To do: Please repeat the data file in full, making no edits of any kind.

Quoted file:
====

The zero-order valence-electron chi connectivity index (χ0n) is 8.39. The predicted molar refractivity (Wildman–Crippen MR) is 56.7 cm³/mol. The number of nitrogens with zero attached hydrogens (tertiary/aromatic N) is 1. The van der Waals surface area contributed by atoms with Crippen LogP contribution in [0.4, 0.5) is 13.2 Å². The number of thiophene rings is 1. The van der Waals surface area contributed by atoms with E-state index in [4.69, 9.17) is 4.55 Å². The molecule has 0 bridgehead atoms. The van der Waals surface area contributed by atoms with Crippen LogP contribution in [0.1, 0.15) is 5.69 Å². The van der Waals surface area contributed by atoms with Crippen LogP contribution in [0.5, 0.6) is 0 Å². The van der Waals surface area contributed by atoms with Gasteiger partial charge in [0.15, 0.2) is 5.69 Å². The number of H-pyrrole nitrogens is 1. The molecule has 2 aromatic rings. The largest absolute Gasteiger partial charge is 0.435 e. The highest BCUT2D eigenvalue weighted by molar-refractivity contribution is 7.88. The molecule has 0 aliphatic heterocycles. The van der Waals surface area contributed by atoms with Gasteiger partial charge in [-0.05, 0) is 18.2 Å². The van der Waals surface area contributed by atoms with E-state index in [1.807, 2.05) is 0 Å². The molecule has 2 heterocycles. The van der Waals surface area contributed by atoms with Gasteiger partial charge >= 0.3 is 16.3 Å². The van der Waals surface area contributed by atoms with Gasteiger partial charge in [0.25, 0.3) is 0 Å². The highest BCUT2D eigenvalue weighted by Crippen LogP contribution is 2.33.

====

The zero-order valence-electron chi connectivity index (χ0n) is 8.39. The predicted molar refractivity (Wildman–Crippen MR) is 56.7 cm³/mol. The number of nitrogens with zero attached hydrogens (tertiary/aromatic N) is 1. The van der Waals surface area contributed by atoms with Crippen LogP contribution in [0.4, 0.5) is 13.2 Å². The number of thiophene rings is 1. The van der Waals surface area contributed by atoms with E-state index in [4.69, 9.17) is 4.55 Å². The molecule has 0 bridgehead atoms. The van der Waals surface area contributed by atoms with Crippen LogP contribution in [0.1, 0.15) is 5.69 Å². The van der Waals surface area contributed by atoms with Crippen LogP contribution in [0.5, 0.6) is 0 Å². The van der Waals surface area contributed by atoms with Gasteiger partial charge in [0.15, 0.2) is 5.69 Å². The number of H-pyrrole nitrogens is 1. The molecule has 2 aromatic rings. The largest absolute Gasteiger partial charge is 0.435 e. The highest BCUT2D eigenvalue weighted by molar-refractivity contribution is 7.88. The molecule has 0 aliphatic heterocycles. The van der Waals surface area contributed by atoms with Gasteiger partial charge in [-0.05, 0) is 18.2 Å². The van der Waals surface area contributed by atoms with E-state index in [1.807, 2.05) is 0 Å². The molecule has 2 heterocycles. The van der Waals surface area contributed by atoms with Gasteiger partial charge >= 0.3 is 16.3 Å². The van der Waals surface area contributed by atoms with Gasteiger partial charge in [0.25, 0.3) is 0 Å². The highest BCUT2D eigenvalue weighted by Crippen LogP contribution is 2.33.